An introduction to early Irish literature
Muireann Ní Bhrolcháin
‘This is a tremendously useful book and one that has been needed for some time … Muireann Ní Bhrolcháin’s achievement is the production of a volume for students … it is thorough and comprehensive, packed with references for further reading, and yet still highly accessible … a valuable book’, Jessica Hemming, The Folklore Society UK (2012).
‘The author presents a digest of the current scholarly consensus in unshowy, attractive prose … Ní Bhrolcháin strikes a useful balance between overview and detail in her discussions … the book is handsomely produced and benefits from some very fine colour plates … the beginning student is provided with a sensible overview of the material, and is introduced to the major scholars who have worked on it', Mark Williams, Cambrian Medieval Celtic Studies (Winter 2012).
‘Ní Bhrolcháin has twenty-five years’ experience teaching medieval Irish literature and history at NUI Maynooth. Her book is a survey of literature in Ireland from AD 600 to 1200 and is aimed at both the university study and the general reader … the colour photographs of manuscripts and artifacts relevant to this subject make the book more attractive. Ní Bhrolcháin has achieved the difficult task of writing a book which is lively and undaunting but which still maintains its integrity as a serious study of its subject', Books Ireland (December 2009)
‘Dr Ní Bhrolcháin[‘s]…extensive scholarship and teaching experience are both evidenced in her book: it is a treasury of information replete with tales, and the style is that of the confident, sympathetic teacher who knows that the novice needs clear guidance. Consequently, the book can be enjoyed by amateurs and aspiring students alike, as an overview of the saga and poetic literature of the six centuries up to AD 1200 … the stories are told in an admirably clear style … apart from its readability, the book will stand as a work of reference and will guide readers to further material over a wide range of scholarship from the pioneers to the contemporary, as it has a comprehensive bibliography … the design, layout and general presentation of the book are all of a high standard', Siobhán Ní Fhoghlú, Books Ireland (March 2010)
‘The author’s style is a story-telling technique in its own right, which makes the book all the more enjoyable … illustrated with a number of colour reproductions, this is a very readable book, and readers will find much to interest them', Tom Condit, Archaeology Ireland (Spring 2010)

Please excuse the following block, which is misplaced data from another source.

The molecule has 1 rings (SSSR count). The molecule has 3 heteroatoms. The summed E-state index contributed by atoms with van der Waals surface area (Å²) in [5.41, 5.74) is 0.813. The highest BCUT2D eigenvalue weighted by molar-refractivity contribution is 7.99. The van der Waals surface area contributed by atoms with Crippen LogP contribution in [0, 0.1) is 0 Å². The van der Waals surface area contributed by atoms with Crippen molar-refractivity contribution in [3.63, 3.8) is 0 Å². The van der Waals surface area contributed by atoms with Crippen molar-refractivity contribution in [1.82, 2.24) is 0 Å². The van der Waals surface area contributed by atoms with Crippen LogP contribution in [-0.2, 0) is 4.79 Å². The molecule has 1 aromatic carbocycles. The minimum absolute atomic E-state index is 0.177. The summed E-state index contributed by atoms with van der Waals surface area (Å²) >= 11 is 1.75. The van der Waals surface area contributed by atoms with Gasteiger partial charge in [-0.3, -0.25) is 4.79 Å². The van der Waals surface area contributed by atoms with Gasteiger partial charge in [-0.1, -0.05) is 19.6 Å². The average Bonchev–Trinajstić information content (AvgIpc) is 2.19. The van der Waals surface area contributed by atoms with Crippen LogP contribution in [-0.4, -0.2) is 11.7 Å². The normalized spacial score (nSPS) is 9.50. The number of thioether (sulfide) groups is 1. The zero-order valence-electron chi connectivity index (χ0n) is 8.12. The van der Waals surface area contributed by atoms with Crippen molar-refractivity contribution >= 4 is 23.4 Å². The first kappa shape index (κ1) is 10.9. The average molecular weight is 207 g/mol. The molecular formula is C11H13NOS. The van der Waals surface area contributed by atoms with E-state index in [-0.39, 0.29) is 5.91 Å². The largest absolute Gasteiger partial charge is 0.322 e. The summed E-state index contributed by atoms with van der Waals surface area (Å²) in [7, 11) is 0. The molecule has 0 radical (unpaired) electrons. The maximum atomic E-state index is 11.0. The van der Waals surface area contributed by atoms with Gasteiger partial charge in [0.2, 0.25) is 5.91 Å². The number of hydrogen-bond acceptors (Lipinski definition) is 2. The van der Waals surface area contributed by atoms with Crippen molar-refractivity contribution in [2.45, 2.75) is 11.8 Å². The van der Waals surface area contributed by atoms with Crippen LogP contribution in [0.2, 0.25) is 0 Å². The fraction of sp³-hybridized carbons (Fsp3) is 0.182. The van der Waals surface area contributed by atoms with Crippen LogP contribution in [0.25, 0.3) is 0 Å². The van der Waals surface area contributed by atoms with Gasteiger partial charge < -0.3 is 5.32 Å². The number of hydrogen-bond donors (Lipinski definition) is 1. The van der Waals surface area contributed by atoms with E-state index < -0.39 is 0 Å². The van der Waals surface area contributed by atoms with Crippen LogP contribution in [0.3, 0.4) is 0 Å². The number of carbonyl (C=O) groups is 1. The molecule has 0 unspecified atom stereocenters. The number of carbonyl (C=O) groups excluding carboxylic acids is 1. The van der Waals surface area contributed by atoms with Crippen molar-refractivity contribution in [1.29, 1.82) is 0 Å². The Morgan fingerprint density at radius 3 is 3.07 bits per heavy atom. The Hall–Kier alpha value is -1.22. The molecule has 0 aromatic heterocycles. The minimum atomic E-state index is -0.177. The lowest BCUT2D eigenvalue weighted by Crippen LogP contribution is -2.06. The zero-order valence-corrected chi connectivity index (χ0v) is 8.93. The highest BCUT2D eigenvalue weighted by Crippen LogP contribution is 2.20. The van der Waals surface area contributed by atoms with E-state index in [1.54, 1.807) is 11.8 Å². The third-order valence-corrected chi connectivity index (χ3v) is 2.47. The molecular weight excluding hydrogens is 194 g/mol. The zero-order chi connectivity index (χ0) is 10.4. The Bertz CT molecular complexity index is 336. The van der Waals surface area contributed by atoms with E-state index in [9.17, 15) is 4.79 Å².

‘In providing students with a thorough, engaging, comprehensive introduction to early Irish literature and the society that produced it Ní Bhrolcháin fills a void in Irish Studies scholarship … Given the dearth of print materials on this general topic and the still-fewer studies that discuss all the important Irish myth cycles (mythologic, heroic, Fenian and the kings) in concert with one another and their historical contexts, this will be an invaluable resource to those interested in Irish studies and/or myth. Highly recommended', V.A. Murrenus Pilmaier, Choice magazine (May 2010)
‘Ní Bhrolcháin’s accomplishments in the subject are entirely her own, having lectured on it for some years past at Maynooth – which, as she reminds us in an aside, signifies Plain of Nuadu, god of the silver arm: the book is full of such touches, enlivening its fluent scholarship with the tone of good conversation, and never losing sight of the non-specialist reader. At the same time, while she offers accounts of the tales, she does so within a scholarly framework … The book is a marvel of condensation – of the tales themselves, their original context and the current issues surrounding them – and Ní Bhrolcháin’s writing overflows with the fascination of her theme … If your shelves groan with books about Ireland, you still need this one; if they don’t, you need it more. This learned and lively volume is what we’re about', Ciaran Murray, Journal of Irish Studies (2010).
‘It is quite clear throughout the book that here is an author who, in addition to being an academic of twenty five years standing, is also someone who stands within the tradition, knows and loves the Irish language in all its stages of development and possesses the breadth and depth of knowledge necessary to present such a comprehensive and readable overview. The documentation is thorough, careful and extensive and the bibliography provides an invaluable guide for students, researchers and others in the field. The illustrations are a nice bonus! This book, while building on past studies by Irish and other scholars such as Myles Dillon, Proinsias Mac Cana, T. Ó Cathasaigh, John Carey and many more, makes a significant and distinguished contribution to the field … The chapters are arranged clearly and logically, with an excellent discussion of the background which covers just about every aspect of the question, from the relationship between literature and history through the importance of place and time, to the relationship between narrators and audiences, between orality and writing and the social and political function of poets and their place in a complex hierarchy … I am surely not alone in believing that many people, not just those of Irish descent, or those studying early Irish literature, will find this book both ‘dulcis et utile’ in the fullest sense of the old maxim', W. Ann Trindade, University of Melbourne, Australasian Journal of Irish Studies (December 2010).